Development of young substitute larch (Larix decidua Mill.) stands after first thinning
J. Novák, M. Slodičákhttps://doi.org/10.17221/4497-JFSCitation:Novák J., Slodičák M. (2006): Development of young substitute larch (Larix decidua Mill.) stands after first thinning. J. For. Sci., 52: 147-157.
European larch (Larix decidua Mill.) is one of the most important tree species in substitute stands of the Krušné hory Mts. (northern part of the Czech Republic). At present, young larch stands have dynamic height growth and their canopy is closing. Therefore, the proper forest treatment with respect to all functions of these stands is an urgent issue. The aim of the study is to recognise when it is possible to start with thinning and what types of thinning regimes are more suitable in larch stands with respect to their functions as substitute tree species stands. Research was conducted on experimental series Kalek established in a larch monoculture in 1999 (stand age of 12 years) at an elevation of 780 m above sea level in the category Piceeto-Fagetum oligo-mesotrophicum – Calamagrostis villosa. The presented analysis has two main parts: (a) effect of closing canopy on growth of larch – comparison of the groups of trees from border and inside rows and (b) effect of opening canopy on growth and development of young larch stands – comparison of two partial plots (500 m2 each): the one without thinning and the other with thinning (negative selection mainly from above at the age of 13 years). Comparative analyses of trees from border and inside rows showed high growth dynamics of these young larch stands, and therefore the first thinning is necessary in this stage (by 15 years of age). In spite of air pollution, the growth of experimental stands is supernormal and exceeds the data from growth tables, but 60% of individuals showed some malformations, mostly one-sided or two-sided stem curvature. Five years after the first thinning we found a significantly lower h/d ratio of mean stem on the thinned plot in comparison with the plot without thinning. On the other hand, the applied thinning had no effect (five years after realisation) on the h/d ratio of dominant trees (200 thickest trees per hectare).Keywords:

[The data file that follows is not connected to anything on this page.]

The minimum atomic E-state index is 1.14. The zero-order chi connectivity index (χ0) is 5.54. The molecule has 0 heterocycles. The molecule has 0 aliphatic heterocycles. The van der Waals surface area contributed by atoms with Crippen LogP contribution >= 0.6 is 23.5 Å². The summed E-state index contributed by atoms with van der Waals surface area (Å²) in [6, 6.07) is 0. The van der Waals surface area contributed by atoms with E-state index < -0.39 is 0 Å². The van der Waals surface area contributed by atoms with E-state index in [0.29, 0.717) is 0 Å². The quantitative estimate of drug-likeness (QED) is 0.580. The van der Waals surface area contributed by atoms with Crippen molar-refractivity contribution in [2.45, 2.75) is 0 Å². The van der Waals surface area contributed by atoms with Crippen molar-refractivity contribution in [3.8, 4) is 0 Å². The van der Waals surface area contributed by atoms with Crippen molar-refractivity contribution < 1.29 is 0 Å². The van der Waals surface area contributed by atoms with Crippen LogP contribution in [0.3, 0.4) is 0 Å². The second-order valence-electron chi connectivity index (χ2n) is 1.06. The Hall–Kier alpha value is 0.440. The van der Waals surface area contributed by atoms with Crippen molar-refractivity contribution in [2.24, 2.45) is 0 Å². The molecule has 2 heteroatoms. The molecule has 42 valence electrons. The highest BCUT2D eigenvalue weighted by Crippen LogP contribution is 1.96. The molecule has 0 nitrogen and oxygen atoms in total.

substitute forest stands; European larch; thinning; Krušné hory Mts.; Czech Republic